Arezzo was founded in pre-Etruscan in an area inhabited since prehistoric times, as evidenced by the discovery of stone tools and the so-called "Man Elm", dating back to the Paleolithic, which occurred near the hamlet dell'Olmo during excavation work a short tunnel of the railway line Rome-Florence in 1863.
The area at the confluence of Valdarno, Valdichiana and Casentino, infact, is a natural step for those who want to cross the Apennines. Then there is news of permanent settlements of pre-Etruscan in an area not far from the current urban area, the hill of St. Cornelius, where they found traces of a wall difficult to date because stamped by the mighty Roman walls. The Etruscan settlement was built instead on the hilltop of San Donato, occupied by the city. We know that the Etruscan Arezzo, called “Arıtım” (Latin Arretium), already existed in the ninth century BC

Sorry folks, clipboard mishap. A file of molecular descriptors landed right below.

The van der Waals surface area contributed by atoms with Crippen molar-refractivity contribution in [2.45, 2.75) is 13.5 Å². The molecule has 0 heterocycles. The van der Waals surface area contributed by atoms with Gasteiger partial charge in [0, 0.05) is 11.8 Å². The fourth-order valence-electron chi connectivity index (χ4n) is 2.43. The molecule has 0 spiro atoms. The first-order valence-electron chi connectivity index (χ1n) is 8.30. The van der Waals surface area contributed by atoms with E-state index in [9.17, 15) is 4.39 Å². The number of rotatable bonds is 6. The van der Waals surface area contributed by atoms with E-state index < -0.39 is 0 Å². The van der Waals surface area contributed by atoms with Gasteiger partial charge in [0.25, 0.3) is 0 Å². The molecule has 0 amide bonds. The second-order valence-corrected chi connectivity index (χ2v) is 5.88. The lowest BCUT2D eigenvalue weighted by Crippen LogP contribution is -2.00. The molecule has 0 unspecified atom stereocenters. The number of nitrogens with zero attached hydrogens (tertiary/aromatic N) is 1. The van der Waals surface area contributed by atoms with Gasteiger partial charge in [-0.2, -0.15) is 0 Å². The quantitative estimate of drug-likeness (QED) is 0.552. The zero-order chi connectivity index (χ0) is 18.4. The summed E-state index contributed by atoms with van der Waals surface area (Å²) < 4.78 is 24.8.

Arezzo was then one of the major Etruscan cities, and most likely home to one of 12 lucumonie. To this period belong the works of art of exceptional value, such as the Chimera, preserved in Florence, whose image characterizes the city so as to become almost a second symbol and also noteworthy is the large necropolis of Poggio del Sole, formed in VI century BC and used to Roman times.
The rising power of Rome, the city, along with Etruscan sisters, tried to contain the expansionist tendencies, but the army put together by Arezzo, Perugia and Volterra was defeated in Roselle, near Grosseto, in 295 BC; and so in the third century BC Arezzo was conquered by the Romans who latinized his name Etruscan Arretium.